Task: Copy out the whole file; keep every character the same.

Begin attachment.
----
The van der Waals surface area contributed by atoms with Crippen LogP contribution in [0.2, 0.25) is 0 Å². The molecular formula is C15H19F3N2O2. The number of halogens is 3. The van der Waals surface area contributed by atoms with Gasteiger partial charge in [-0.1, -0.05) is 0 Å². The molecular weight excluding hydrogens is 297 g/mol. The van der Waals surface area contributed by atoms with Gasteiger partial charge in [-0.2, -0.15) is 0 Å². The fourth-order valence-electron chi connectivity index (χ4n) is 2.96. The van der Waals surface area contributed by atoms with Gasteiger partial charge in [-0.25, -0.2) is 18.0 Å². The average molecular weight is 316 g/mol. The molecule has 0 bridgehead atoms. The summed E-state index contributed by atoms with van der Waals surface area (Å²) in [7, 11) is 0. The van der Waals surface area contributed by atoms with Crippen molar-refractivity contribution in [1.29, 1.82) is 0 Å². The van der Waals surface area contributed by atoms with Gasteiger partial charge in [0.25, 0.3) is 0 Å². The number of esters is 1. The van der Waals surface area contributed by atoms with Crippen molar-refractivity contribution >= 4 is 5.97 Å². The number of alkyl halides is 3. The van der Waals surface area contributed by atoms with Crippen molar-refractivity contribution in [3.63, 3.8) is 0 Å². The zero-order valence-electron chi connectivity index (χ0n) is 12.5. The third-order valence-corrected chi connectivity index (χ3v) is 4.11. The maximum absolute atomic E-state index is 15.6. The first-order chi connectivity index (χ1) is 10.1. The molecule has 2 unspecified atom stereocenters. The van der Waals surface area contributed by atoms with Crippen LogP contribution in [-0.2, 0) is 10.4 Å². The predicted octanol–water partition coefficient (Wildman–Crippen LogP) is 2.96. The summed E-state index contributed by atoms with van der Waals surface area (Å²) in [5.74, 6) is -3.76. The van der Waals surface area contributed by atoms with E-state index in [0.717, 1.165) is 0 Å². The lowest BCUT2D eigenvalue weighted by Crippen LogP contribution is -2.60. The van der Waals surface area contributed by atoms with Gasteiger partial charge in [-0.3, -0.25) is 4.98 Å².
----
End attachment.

The van der Waals surface area contributed by atoms with Crippen LogP contribution in [0.2, 0.25) is 0 Å². The molecular formula is C15H19F3N2O2. The number of halogens is 3. The van der Waals surface area contributed by atoms with Gasteiger partial charge in [-0.1, -0.05) is 0 Å². The molecular weight excluding hydrogens is 297 g/mol. The van der Waals surface area contributed by atoms with Gasteiger partial charge in [-0.2, -0.15) is 0 Å². The fourth-order valence-electron chi connectivity index (χ4n) is 2.96. The van der Waals surface area contributed by atoms with Gasteiger partial charge in [-0.25, -0.2) is 18.0 Å². The average molecular weight is 316 g/mol. The molecule has 0 bridgehead atoms. The summed E-state index contributed by atoms with van der Waals surface area (Å²) in [7, 11) is 0. The van der Waals surface area contributed by atoms with Crippen molar-refractivity contribution in [1.29, 1.82) is 0 Å². The van der Waals surface area contributed by atoms with Gasteiger partial charge in [0.25, 0.3) is 0 Å². The number of esters is 1. The van der Waals surface area contributed by atoms with Crippen molar-refractivity contribution >= 4 is 5.97 Å². The number of alkyl halides is 3. The van der Waals surface area contributed by atoms with Crippen molar-refractivity contribution in [3.63, 3.8) is 0 Å². The zero-order valence-electron chi connectivity index (χ0n) is 12.5. The third-order valence-corrected chi connectivity index (χ3v) is 4.11. The maximum absolute atomic E-state index is 15.6. The first-order chi connectivity index (χ1) is 10.1. The molecule has 2 unspecified atom stereocenters. The van der Waals surface area contributed by atoms with Crippen LogP contribution in [-0.2, 0) is 10.4 Å². The predicted octanol–water partition coefficient (Wildman–Crippen LogP) is 2.96. The summed E-state index contributed by atoms with van der Waals surface area (Å²) in [5.74, 6) is -3.76. The van der Waals surface area contributed by atoms with E-state index in [0.717, 1.165) is 0 Å². The lowest BCUT2D eigenvalue weighted by Crippen LogP contribution is -2.60. The van der Waals surface area contributed by atoms with Gasteiger partial charge in [-0.3, -0.25) is 4.98 Å².